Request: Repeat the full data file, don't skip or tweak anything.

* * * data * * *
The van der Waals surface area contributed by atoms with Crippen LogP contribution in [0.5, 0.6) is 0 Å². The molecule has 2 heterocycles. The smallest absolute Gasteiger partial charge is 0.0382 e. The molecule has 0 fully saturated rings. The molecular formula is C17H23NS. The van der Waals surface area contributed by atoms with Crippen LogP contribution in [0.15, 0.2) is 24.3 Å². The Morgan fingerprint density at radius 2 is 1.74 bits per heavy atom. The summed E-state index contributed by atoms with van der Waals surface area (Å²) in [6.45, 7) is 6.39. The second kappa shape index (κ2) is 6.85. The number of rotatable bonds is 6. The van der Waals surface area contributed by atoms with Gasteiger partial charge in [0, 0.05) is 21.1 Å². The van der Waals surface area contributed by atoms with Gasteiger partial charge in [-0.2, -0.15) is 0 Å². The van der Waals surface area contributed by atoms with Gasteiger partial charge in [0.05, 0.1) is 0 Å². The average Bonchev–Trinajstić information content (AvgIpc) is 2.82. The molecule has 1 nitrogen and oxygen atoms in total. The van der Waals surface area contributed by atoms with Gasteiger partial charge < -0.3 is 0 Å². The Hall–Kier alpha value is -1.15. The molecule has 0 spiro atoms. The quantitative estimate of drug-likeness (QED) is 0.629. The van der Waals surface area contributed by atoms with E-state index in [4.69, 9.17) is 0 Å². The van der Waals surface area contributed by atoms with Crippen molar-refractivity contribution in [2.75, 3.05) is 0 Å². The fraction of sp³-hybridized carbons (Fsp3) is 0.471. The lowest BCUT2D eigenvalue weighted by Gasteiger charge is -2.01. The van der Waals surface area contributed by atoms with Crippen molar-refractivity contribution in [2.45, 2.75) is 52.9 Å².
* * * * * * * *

The van der Waals surface area contributed by atoms with Crippen LogP contribution in [0.5, 0.6) is 0 Å². The molecule has 2 heterocycles. The smallest absolute Gasteiger partial charge is 0.0382 e. The molecule has 0 fully saturated rings. The molecular formula is C17H23NS. The van der Waals surface area contributed by atoms with Crippen LogP contribution in [0.15, 0.2) is 24.3 Å². The Morgan fingerprint density at radius 2 is 1.74 bits per heavy atom. The summed E-state index contributed by atoms with van der Waals surface area (Å²) in [6.45, 7) is 6.39. The second kappa shape index (κ2) is 6.85. The number of rotatable bonds is 6. The van der Waals surface area contributed by atoms with Gasteiger partial charge in [0, 0.05) is 21.1 Å². The van der Waals surface area contributed by atoms with Gasteiger partial charge in [-0.2, -0.15) is 0 Å². The van der Waals surface area contributed by atoms with Gasteiger partial charge in [0.05, 0.1) is 0 Å². The average Bonchev–Trinajstić information content (AvgIpc) is 2.82. The molecule has 1 nitrogen and oxygen atoms in total. The van der Waals surface area contributed by atoms with Gasteiger partial charge < -0.3 is 0 Å². The Hall–Kier alpha value is -1.15. The molecule has 0 spiro atoms. The quantitative estimate of drug-likeness (QED) is 0.629. The van der Waals surface area contributed by atoms with E-state index in [4.69, 9.17) is 0 Å². The van der Waals surface area contributed by atoms with Crippen molar-refractivity contribution in [2.75, 3.05) is 0 Å². The fraction of sp³-hybridized carbons (Fsp3) is 0.471. The lowest BCUT2D eigenvalue weighted by Gasteiger charge is -2.01. The van der Waals surface area contributed by atoms with Crippen molar-refractivity contribution in [2.45, 2.75) is 52.9 Å².